One-on-One Interview with Brian Roberts: Scientific Director, Preclinical Immunology at EpiVax

We recently sat down with our very own Scientific Director, Preclinical Immunology, Brian Roberts, to discuss his ongoing work with PANDA. In this exclusive interview, he shares what his job entails and the drive behind it. He also gives us an insight into his new project: the What If Machine (WhIM for short). Much like the What If Machine from the well-known American cartoon Futurama, the purpose of WhIM is to analyze the outcomes of external possibilities. Read on to find out more!

Tell us a bit about yourself.

I have had a fascination with how our body fights disease since I was a child, and after taking my first Immunology course as an undergraduate, I knew that Immunology was the field I wanted to pursue. I earned my PhD in Cell and Molecular Biology from the University of Vermont (UVM), where I studied sex differences in viral-induced autoimmunity focusing on the role of Toll-like Receptors 2 and 4 in disease susceptibility. After leaving UVM, I briefly worked as a Post-doc at the University of Connecticut Health Center before coming to EpiVax in 2015 as a Post-doc. In January of 2018, I was promoted to the role of Protein Therapeutics Manager. [Note: Brian was EpiVax’s Protein Therapeutics Manager at the time of this interview but has since been promoted to Scientific Director, Preclinical Immunology.]

What’s your role at EpiVax?

My role is two-fold.  A large part of the Protein Therapeutics group is our new PANDA (Peptide Abbreviated New Drug Application) program. While our tools were initially designed with the intent of developing safer and more effective vaccine targets, peptide drug manufacturers came to us looking to see if their products were immunogenic and if so, can we deimmunize them leading to the creation of our ISPRI tool kit and the PreDeFT analysis. This in silico analysis is followed up by a series of lab based in vitro assays to confirm the results of the in silico predictions. Once we have predicted sequences, we test for the ability of those peptides to bind a panel of soluble HLA Class-II supertype alleles. Our HLA-binding assay is followed up by a naïve T-cells assay (in vitro immunogenicity protocol, IVIP) to determine if the drug candidate is capable of initiating an immune response.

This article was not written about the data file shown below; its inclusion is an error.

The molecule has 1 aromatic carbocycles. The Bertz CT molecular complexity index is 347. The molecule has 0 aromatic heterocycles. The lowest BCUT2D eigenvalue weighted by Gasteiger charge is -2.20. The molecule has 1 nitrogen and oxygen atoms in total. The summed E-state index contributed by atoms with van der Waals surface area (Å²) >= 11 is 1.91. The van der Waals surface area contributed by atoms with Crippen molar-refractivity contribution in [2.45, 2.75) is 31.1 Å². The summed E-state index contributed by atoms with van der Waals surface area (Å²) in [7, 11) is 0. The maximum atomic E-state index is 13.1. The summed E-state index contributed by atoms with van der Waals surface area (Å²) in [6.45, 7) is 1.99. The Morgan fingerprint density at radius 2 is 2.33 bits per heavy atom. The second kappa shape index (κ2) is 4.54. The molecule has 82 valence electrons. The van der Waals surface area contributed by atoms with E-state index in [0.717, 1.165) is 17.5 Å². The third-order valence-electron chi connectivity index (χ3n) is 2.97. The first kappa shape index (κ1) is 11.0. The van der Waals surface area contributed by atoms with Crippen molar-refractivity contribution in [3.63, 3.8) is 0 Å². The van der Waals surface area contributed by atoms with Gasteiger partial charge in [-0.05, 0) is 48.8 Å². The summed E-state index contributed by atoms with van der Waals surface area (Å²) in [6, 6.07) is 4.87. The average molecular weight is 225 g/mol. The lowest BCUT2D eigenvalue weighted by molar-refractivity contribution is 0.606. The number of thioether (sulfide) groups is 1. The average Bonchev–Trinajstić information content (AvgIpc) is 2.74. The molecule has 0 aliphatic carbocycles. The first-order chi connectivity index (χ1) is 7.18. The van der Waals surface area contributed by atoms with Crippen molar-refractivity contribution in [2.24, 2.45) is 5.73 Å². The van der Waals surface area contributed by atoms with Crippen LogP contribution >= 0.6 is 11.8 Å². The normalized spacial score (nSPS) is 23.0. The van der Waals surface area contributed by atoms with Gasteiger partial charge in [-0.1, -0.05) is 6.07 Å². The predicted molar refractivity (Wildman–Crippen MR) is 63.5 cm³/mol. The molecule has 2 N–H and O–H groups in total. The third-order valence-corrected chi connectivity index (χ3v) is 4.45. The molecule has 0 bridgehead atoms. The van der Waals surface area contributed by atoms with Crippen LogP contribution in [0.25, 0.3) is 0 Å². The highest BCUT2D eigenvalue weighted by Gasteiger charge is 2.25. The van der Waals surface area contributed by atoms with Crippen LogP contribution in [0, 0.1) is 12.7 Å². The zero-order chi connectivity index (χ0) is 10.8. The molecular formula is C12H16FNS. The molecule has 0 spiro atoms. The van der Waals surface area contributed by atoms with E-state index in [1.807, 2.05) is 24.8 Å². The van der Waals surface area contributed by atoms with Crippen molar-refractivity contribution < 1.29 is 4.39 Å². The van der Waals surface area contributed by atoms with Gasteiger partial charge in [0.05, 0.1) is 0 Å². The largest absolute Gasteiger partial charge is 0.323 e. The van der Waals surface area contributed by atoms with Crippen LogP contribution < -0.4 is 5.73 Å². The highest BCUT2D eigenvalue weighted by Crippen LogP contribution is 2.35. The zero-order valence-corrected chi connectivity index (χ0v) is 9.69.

When manufacturing a generic drug, the Food and Drug Administration (FDA) now requires an abbreviated new drug application (ANDA) which is to show that (1) the generic drug functions as well as the reference listed drug (RLD), and (2) that the generic drug and any associated impurities that arise from the manufacturing process is no more immunogenic than the RLD. Criteria 2 led to the development of our PANDA program. After completion of the in silico and in vitro analysis, we provide our clients with an FDA ready report that can be submitted to the FDA as a part of their ANDA filing.

Additionally, the protein therapeutics group is tasked with developing deimmunized products that we can take to market. This involves a similar process where we can ultimately deimmunize immunogenic peptide therapeutics by making sequence modifications, or by incorporating EpiVax’s Tregitope technology.

What do you think is really exciting about your new PANDA project?

In the next 4 years, roughly 80 drugs are coming off patent, and those companies looking to make generics will need to submit ANDA applications to the FDA. From a business perspective, this is a great opportunity for us and a provider of immunogenicity screening. The interest that we have already seen in this program proves that EpiVax is considered a leading expert in this field and the business that we generate will only help us strengthen and expand our offerings while showing the industry just how powerful our tools are.

What’s next?

We are currently working on the What If Machine. This idea evolved from a discussion among Annie De Groot (CEO, CSO), Bill Martin (CIO, COO), and the FDA. By using WhIM, we can build a matrix that helps us predict the effects common impurities such as truncations, deletions, and duplications, have on immunogenicity. It should be interesting to see what we find!

What If Machine from Futurama